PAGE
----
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Sumbat Der Kiureghian

I love this family. Eccentric, Armenian, artistic.

In December 1952, Sumbat Der Kiureghian (1913-1999), a brilliant Armenina watercolor artist from Iran, painted the first in a series of creations that became the family Christmas cards. His first painting depicted  the family riding a horse-driven carriage on a snowy road near a river with a bridge and a mosque showing in the distance – a typical Isfahan scene.

The faces were cut outs from a family photograph and seamlessly blended into a watercolor background, collage/decoupage style. The image was photographed and made into the family Christmas card, beginning a tradition that lasted 22 years. Some of the paintings depict traditional scenes, carpet weaving, bread making, cobbling, others are set in the snow, at picnics, in play. My personal favorites are the family musing souvenirs in 1970, playing in the Sumbat Band in 1961, visiting with reindeer in 1963 and turning the mirror round and posing Sumbat as their artistic model in 1962.

The members of the family are: Sumbat’s wife, Arax (born 1921), first daughter Siroush (born 1945), son Armen (born 1947), second daughter Tagoush (born 1959) and, of course, Bobee the dog. I love the way their characters develop through the years. Armen looks like such a poetic dude, his sisters are lovely and the whole simple silliness and love of art thing makes me smile.
























Preserving Lemons

Carlotta arrived with a bag of lemons bigger than her suitcase.

“There’s a lot you can do with that,” we said.

“We wash them, we cut them, we squeeze them and pack them with salt and lemon juice. Then we let them sit in a dark quiet place till they’re ready.”

“Then we make the lemon chicken tagine….”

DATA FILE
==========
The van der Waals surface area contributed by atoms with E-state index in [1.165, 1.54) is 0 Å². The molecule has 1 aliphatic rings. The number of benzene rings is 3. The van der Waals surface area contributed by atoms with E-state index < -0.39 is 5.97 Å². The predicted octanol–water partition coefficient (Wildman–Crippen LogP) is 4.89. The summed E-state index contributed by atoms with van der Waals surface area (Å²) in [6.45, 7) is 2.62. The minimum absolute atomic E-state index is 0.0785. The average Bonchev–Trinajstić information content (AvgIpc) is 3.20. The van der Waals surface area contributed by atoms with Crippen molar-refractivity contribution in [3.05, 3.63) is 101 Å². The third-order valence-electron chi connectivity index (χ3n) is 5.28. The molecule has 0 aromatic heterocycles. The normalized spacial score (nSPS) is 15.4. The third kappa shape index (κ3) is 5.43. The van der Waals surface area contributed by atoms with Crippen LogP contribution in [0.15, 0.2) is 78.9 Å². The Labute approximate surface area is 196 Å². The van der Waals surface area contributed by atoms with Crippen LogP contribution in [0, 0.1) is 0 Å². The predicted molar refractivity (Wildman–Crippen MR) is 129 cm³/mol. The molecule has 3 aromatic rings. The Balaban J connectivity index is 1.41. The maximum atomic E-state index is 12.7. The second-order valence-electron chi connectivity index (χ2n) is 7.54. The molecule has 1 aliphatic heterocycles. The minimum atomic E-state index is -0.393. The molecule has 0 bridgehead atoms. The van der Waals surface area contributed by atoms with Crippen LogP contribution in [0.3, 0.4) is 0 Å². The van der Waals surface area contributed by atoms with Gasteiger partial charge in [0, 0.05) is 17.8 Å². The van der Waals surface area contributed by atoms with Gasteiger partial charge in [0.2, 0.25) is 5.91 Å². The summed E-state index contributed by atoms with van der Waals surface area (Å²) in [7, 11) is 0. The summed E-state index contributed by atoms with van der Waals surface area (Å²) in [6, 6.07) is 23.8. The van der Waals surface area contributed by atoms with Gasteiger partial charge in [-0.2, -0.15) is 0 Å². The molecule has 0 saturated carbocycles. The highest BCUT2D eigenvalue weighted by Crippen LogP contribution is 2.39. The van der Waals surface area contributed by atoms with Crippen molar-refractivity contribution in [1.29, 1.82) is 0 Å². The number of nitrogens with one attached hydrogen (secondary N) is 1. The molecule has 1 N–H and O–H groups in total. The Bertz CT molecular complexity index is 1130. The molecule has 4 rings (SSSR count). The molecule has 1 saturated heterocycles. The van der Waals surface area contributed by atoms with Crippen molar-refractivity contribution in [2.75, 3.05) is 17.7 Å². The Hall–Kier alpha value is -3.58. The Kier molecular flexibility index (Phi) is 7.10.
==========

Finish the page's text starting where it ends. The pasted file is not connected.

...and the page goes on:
“I’ll be fine then,” Carlotta said.

“Yes you will. Squeeze.”


Armenian Power Arrested Development


After a five week trial, four defendants have been convicted for their roles in one of the largest bank fraud and identity theft schemes in California history, one that left dozens of victims across four states and millions of dollars in losses.

Arman Sharopetrosian, (aka”Horse” or “Dzi”) a key member of Armenian Power, and three associates, Karen Markosian, (aka “Kar” and “Garen”), Artush Margaryan and Kristine Ogandzhanyan were convicted of conspiring to commit bank fraud, attempted bank fraud and various counts of aggravated identity theft. Sharopetrosian, Markosian and Ogandzhanyan waived their right to a trial by jury, and consented to trial by the judge. The fourth defendant, Margaryan, was tried by jury.


Sharopetrosian apparently masterminded the large scale fraud scheme from behind bars at Avenal State Prison. Along with codefendant Angus Brown he ran the op via cellphone. The group was able to obtain confidential information about individuals and, with names, social security numbers and dates of birth on hand, impersonated their victims when calling banks, transferring money between accounts and ordering checks. They would then use the victim’s signatures found on public documents to forge the checks. The group usually targeted high-value bank accounts. Over six years, the group stole more than $10 million from victims in Southern California, Nevada, Arizona and Texas.